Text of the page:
How to rebuild your personal finances during an economic recovery

how-to-rebuild-your-personal-finances-during-an-economic-recovery

Strong jobs gains and falling unemployment point to progress in the U.S. economic recovery from the coronavirus pandemic.

In June, the country added 850,000 jobs, more than expected, and is now 7.13 million below the February 2020 level. And by the end of June, weekly jobless claims slumped to 364,000, a coronavirus pandemic low, according to data from the Labor Department.

“More jobs, better wages — that’s a good combination,” President Joe Biden said Friday of the June jobs report. “Put simply, our economy is on the move, and we have Covid-19 on the run.”

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Yet for many people, the damage will linger for many years as they look to reenter the workforce and pay off debt they might have accrued during the last year and a half.

Even those who didn’t lose a job due to Covid may need to revisit their finances as prices have risen and spending habits may have shifted.

Here’s what experts recommend people focus on to get back on track.

1. Rebuild emergency savings

The pandemic took the nation by surprise and showed many Americans just how unprepared they were to withstand an emergency. Now, as the U.S. rebuilds the economy and more people are going back to work, improving emergency savings should be top of mind.

“The best financial practices pertain through bad times and good,” said Mark Hamrick,  senior economic analyst at Bankrate. “We’d strongly counsel to make emergency savings a priority.”

A rule of thumb followed by many financial experts is that people should have three months to six months of living expenses in an emergency savings fund. But 13 months into a pandemic that’s left millions unemployed, people may be rethinking their savings goals.

If you took on $25,000 of debt, you can’t manage your finances like you don’t have $25,000 of debt to pay off.

Tania Brown

CFP and coach at SaverLife

“That should make people think a second time about using the rule of thumb, and actually think of their own specific situation,” said Dana Menard, a certified financial planner and founder and CEO of Twin Cities Wealth Strategies in Maple Grove, Minnesota.  

“There were people making $200,000 a year standing in food lines,” said personal finance expert Suze Orman during a June CNBC + Acorns Invest in Pride: Ready. Set. Grow event. “So you have got to put yourself in a situation that no matter what happens, you can pay your bills.”

Depending on their career, industry, family and specific needs, some people may want to save more — or even less — in an emergency savings fund to prepare for the next event.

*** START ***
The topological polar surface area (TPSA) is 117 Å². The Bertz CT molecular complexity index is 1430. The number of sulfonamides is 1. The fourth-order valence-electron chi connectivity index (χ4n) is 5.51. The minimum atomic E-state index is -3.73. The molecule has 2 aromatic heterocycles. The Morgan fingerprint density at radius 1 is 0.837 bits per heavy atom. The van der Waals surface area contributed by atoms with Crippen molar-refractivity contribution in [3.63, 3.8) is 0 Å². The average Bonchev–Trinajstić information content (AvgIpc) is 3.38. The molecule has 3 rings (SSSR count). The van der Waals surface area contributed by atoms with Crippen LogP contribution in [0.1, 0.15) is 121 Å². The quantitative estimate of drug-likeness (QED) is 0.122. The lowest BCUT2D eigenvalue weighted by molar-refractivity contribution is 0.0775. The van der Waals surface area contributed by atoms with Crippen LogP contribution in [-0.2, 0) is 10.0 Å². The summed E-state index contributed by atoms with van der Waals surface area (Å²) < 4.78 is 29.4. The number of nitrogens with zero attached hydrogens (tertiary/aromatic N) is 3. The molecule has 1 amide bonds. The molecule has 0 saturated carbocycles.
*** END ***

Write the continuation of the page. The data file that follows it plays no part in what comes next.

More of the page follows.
“Three months is just the starting point,” said Tania Brown, CFP and coach at SaverLife, a nonprofit focused on saving.

2. Pay down debt

Another high-priority financial goal that experts recommend is reducing debt, especially for those who added to what they owe to keep themselves afloat during the pandemic.

“If you took on $25,000 of debt, you can’t manage your finances like you don’t have $25,000 of debt to pay off,” Brown said. That means people should come up with a game plan using one of many strategies, such as eliminating high-interest debt first or focusing on the debt that’s easiest to get rid of.

Now is a good time to plan for debt management, according to Brown. In the last few months, with a third round of stimulus checks and tax refunds going out, families could have thousands of extra dollars to deploy.

Of course, some people may want to pay down their debt before they build up emergency savings or work towards both goals simultaneously.

If people can afford to work towards multiple financial goals at once, they should, said Menard.

3. Rework your budget for the new normal

Last year was unusual, and for many that resulted in drastic changes to their budget. Whether people lost work and had to find other sources of income or found that they had extra money from canceled trips, budgets may need updating.

This is also important as people begin to reenter the world as it opens post-pandemic. They should be extra careful not to let their excitement lead to overspending, Brown said.

Really factor in what that inflation is going to be — what you think that you had budgeted before might not be enough

Marisa Bradbury

Investment advisor at Sigma Investment Counselors

It’s also a good idea to check to see if the cost of certain goods and services are the same or have changed due to the pandemic.

“Be mindful of inflation creeping in — things might cost more,” said Marisa Bradbury, CFP, CPA and investment advisor at Sigma Investment Counselors in Lake Mary, Florida. “Really factor in what that inflation is going to be — what you think that you had budgeted before might not be enough.”

If you do have money to allocate to fun things such as entertainment, shopping or travel, Bradbury recommends checking back in with your budget and setting aside a specific amount to guard against overspending. This is especially important for those in retirement living on a fixed income, Bradley said.

4. Recalibrate and revise your financial goals

People should also reassess their long-term financial goals. The past year set millions of Americans back in many ways, and for some that meant pushing off milestones such as buying a house or car.

“If they were hammered by 2020, they may have to push out retirement for a couple of years; that’s OK,” Brown said. “They may have to get some of those financial fundamentals taken care of first.”

Even as the economy recovers, however, getting back to pre-pandemic finances won’t happen overnight, according to Brown. And, people should be aware of that and adjust their expectations accordingly.

“What worked in 2019 or even 2020 may not work now,” she said.

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